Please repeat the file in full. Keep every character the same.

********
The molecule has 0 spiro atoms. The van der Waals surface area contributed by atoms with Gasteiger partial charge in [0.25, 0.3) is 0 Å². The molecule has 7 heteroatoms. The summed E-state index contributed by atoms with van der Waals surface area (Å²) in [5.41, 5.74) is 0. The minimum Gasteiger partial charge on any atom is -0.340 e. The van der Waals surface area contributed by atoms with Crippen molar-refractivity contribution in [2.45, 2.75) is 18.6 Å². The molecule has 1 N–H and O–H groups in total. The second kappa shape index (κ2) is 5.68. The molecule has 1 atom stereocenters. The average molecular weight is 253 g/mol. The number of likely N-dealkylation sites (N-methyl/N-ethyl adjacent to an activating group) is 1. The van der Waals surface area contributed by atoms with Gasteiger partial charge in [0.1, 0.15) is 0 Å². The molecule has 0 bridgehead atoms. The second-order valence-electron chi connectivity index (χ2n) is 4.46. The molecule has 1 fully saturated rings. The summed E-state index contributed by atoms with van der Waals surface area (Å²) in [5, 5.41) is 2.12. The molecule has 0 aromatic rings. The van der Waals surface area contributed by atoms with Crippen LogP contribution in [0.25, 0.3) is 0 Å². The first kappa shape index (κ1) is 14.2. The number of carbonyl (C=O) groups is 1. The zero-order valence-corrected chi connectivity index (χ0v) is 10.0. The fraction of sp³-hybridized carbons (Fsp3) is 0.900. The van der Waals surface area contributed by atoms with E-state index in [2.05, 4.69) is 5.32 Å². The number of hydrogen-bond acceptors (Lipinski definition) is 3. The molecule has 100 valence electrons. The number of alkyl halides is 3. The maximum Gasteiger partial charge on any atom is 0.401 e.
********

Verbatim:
The molecule has 0 spiro atoms. The van der Waals surface area contributed by atoms with Gasteiger partial charge in [0.25, 0.3) is 0 Å². The molecule has 7 heteroatoms. The summed E-state index contributed by atoms with van der Waals surface area (Å²) in [5.41, 5.74) is 0. The minimum Gasteiger partial charge on any atom is -0.340 e. The van der Waals surface area contributed by atoms with Crippen molar-refractivity contribution in [2.45, 2.75) is 18.6 Å². The molecule has 1 N–H and O–H groups in total. The second kappa shape index (κ2) is 5.68. The molecule has 1 atom stereocenters. The average molecular weight is 253 g/mol. The number of likely N-dealkylation sites (N-methyl/N-ethyl adjacent to an activating group) is 1. The van der Waals surface area contributed by atoms with Gasteiger partial charge in [0.1, 0.15) is 0 Å². The molecule has 0 bridgehead atoms. The second-order valence-electron chi connectivity index (χ2n) is 4.46. The molecule has 1 fully saturated rings. The summed E-state index contributed by atoms with van der Waals surface area (Å²) in [5, 5.41) is 2.12. The molecule has 0 aromatic rings. The van der Waals surface area contributed by atoms with Crippen LogP contribution in [0.25, 0.3) is 0 Å². The first kappa shape index (κ1) is 14.2. The number of carbonyl (C=O) groups is 1. The zero-order valence-corrected chi connectivity index (χ0v) is 10.0. The fraction of sp³-hybridized carbons (Fsp3) is 0.900. The van der Waals surface area contributed by atoms with E-state index in [2.05, 4.69) is 5.32 Å². The number of hydrogen-bond acceptors (Lipinski definition) is 3. The molecule has 100 valence electrons. The number of alkyl halides is 3. The maximum Gasteiger partial charge on any atom is 0.401 e.